Thursday, September 26, 2013

Nobody Really Likes A Prophet

This is a guest post from my friend and fellow blogger Esther Emery. This is the first installment of my second Empathy series, with a focus on hearing from other perspectives and imaginations.

Nobody Really Likes A Prophet

I’ve been trying to tell you something. Something important.


But nobody wants to listen to me.

I speak rage, fury, terror.

But no one is frightened.

I am this close to lighting myself on fire in the streets.

But nobody hears.


I am all hearing.

I am all listening.

I listen for my people. And the woods and the hills cry out.

I feel devastated, overcome with grief.

I don’t know why things don't ever get any better.

I don’t know why people refuse to hear the truth.


This is wickedness, if I have ever seen wickedness.

You take advantage of people who come from other lands.

You ignore the cries of the weak.

(You pretend that you didn’t hear.)

You steal something, and say, “This is mine.”

Then you come into the church and say, “Now, we are safe.”


Religious authorities stand at the pulpit and say whatever they want

And the people love it.

They stand up in their pews and applaud.

They say, give us more.


But God says to you,

You are worshipping dead blocks of wood.

You are worshipping your own reflections.

There is a terrible thing happening in the land.

And I am sick with grief for my people.

I put my face down on the dirt and cry.


Do you really think that you are invincible?

Do you think that you are born higher than death?

Your houses and your pretty things will not protect you.

Even the pursuits you have turned to will betray you,

Because you turned to them instead of God.

They will bring you down.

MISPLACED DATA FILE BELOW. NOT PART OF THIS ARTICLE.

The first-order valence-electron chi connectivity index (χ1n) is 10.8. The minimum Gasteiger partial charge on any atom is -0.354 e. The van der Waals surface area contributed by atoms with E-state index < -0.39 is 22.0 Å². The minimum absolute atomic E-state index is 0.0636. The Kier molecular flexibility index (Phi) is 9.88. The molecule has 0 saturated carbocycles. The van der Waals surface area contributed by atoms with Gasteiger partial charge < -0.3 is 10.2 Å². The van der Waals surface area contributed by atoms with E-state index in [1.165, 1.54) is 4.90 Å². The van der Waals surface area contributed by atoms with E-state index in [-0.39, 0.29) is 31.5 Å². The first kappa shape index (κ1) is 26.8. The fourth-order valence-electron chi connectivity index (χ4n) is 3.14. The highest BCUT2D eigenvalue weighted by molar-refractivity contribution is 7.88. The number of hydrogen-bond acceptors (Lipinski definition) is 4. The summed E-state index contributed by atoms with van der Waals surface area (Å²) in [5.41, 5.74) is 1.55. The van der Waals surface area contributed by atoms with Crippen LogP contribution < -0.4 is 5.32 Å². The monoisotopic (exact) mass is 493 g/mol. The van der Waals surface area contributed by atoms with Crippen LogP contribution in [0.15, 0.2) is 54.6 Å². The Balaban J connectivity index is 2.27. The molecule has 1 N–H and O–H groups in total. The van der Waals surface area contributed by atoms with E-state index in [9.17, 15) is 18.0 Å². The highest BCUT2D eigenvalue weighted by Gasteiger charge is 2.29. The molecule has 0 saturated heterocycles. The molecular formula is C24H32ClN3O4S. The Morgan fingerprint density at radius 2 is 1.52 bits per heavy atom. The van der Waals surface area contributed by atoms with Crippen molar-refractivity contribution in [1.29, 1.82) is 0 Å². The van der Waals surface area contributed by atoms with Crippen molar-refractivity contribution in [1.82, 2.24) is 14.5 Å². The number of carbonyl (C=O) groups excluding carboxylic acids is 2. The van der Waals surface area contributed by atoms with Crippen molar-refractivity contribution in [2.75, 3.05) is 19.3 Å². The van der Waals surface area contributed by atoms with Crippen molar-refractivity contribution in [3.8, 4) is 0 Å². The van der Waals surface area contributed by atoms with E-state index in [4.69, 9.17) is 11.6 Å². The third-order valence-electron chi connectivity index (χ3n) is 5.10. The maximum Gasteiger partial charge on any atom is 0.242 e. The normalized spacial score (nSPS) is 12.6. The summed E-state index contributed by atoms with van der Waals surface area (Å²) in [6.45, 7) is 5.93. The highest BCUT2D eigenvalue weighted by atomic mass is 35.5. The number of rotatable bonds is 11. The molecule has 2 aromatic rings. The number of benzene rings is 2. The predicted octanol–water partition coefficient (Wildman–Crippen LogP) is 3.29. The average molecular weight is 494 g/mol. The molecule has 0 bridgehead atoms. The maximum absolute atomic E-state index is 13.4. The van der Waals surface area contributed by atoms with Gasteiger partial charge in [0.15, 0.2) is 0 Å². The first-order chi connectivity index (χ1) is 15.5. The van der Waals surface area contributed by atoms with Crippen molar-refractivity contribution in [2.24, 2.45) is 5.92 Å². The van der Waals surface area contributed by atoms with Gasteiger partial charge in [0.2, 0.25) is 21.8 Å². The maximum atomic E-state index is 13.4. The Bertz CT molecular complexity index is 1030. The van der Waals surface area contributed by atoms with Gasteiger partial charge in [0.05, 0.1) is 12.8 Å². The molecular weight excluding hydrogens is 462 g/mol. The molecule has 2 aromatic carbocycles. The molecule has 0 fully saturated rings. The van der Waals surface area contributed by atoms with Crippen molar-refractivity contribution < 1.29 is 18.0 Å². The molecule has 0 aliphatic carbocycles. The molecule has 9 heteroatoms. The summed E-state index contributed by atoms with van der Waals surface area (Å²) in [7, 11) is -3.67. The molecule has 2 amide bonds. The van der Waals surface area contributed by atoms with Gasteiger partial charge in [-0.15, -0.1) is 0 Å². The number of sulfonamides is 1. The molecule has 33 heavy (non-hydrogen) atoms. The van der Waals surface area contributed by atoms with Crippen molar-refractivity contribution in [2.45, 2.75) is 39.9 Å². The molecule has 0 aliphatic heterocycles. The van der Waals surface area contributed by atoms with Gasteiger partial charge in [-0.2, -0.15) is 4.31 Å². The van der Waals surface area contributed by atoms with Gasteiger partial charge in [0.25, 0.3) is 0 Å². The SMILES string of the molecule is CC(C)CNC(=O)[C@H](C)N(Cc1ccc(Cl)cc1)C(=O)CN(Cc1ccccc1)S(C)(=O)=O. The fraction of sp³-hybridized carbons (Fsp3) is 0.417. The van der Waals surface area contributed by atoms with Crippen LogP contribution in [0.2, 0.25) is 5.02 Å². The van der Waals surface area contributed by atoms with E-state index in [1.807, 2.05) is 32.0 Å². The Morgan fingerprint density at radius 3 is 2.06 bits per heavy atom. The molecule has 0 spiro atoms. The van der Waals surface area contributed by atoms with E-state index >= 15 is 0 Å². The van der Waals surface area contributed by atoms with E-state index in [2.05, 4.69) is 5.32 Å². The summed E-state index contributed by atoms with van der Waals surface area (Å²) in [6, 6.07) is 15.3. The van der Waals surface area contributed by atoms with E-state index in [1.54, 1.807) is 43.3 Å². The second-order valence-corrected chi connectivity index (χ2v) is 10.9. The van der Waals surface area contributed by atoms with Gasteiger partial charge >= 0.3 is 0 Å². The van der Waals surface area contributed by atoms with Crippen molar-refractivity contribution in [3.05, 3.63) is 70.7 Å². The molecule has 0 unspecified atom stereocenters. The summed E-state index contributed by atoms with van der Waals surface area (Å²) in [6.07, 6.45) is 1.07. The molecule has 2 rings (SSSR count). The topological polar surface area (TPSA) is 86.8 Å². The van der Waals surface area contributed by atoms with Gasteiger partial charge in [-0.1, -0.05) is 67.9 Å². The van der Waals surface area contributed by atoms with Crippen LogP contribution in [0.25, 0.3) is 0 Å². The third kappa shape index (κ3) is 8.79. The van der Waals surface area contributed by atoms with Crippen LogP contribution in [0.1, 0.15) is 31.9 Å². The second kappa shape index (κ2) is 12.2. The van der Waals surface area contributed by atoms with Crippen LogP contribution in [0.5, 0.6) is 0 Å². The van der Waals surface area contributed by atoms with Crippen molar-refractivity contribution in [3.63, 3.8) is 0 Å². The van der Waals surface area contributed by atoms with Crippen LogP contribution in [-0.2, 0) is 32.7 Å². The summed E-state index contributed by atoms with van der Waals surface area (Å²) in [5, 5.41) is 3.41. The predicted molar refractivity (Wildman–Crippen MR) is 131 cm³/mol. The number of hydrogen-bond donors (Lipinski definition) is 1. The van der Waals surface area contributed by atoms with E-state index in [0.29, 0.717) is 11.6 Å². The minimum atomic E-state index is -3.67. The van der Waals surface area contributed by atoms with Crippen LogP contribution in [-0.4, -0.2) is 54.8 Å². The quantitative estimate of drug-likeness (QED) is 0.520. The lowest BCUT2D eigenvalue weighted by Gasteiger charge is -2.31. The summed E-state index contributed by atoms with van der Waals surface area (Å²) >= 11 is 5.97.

But no one listens.

I am sick with grief for all my listening.

Death is creeping in at the windows.

Death is close, like a close neighbor.

Death will overtake us.

God says, It is not for this that I brought you out of Egypt.

You have lost your way.


But no one hears.

Our houses are filled with things that don’t belong to us,

The people eat delusion and fantasy.

I see a future of houses crumbling into dirt.

I see a future of faces turned dark and streaked with tears.

Vanity turned into humiliation.

I am all seeing.


I don’t know why God puts words in my mouth,

And does not turn the people to listen to me.

I cry out in the streets.

It is not too late!

When you fall, what do you do? You stand up again.

When you get lost, what do you do? You find your way.

This is a choice we make, to cling to these illusions of security.

To cling to our idols, and to these neighboring powers.

Go! Go again, and seek the good way.

Seek humility and justice!


But no one likes me.

Nobody wants to hang out with me.

I am depressing.

I bring everybody down.

My body is weak with all the sadness.

Death and hardship are everywhere.

Grief is hard by on all sides.


I ask, is there no hope?

Is there no medicine for us?

God warns me to prepare for misery and violence.

God says to me, tell them you are crying.


Based Jeremiah 5:26-31, 6:16, 7:4-6, 7:12, 8:21-23, 9:20-21.


Esther Emery used to direct stage plays in Southern California. But that was a long time ago. Now she is pretty much a runaway, living off grid in a yurt and tending to three acres in the foothills of the Rocky Mountains. She writes about faith and rebellion and trying to live a totally free life at www.estheremery.com. Also, connect with her on Twitter @EstherEmery.

8 comments:

  1. Very well placed emotion and passion!!!

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    1. I'm glad you think so. Thanks for reading!

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  2. I'm guessing you're playing the role of Jeremiah!

    And I really love this photo of you, Esther - it radiates your pizzazz! :)

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  3. The imagery really brings it home, for me. "I am this close to lighting myself on fire in the streets." Etc. You really captured the passion and anguish of the weeping prophet. Thanks for sharing.

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    1. Thanks for the opportunity, Jamie. I'm excited for the rest of the series.

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  4. Love this. Jeremiah is my favourite prophet at the moment. I love the anguish here, the sense of frustration. I feel that so often.

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    1. Jeremiah is always my favorite prophet. Utterly. Utterly. Nothing halfway for this guy.

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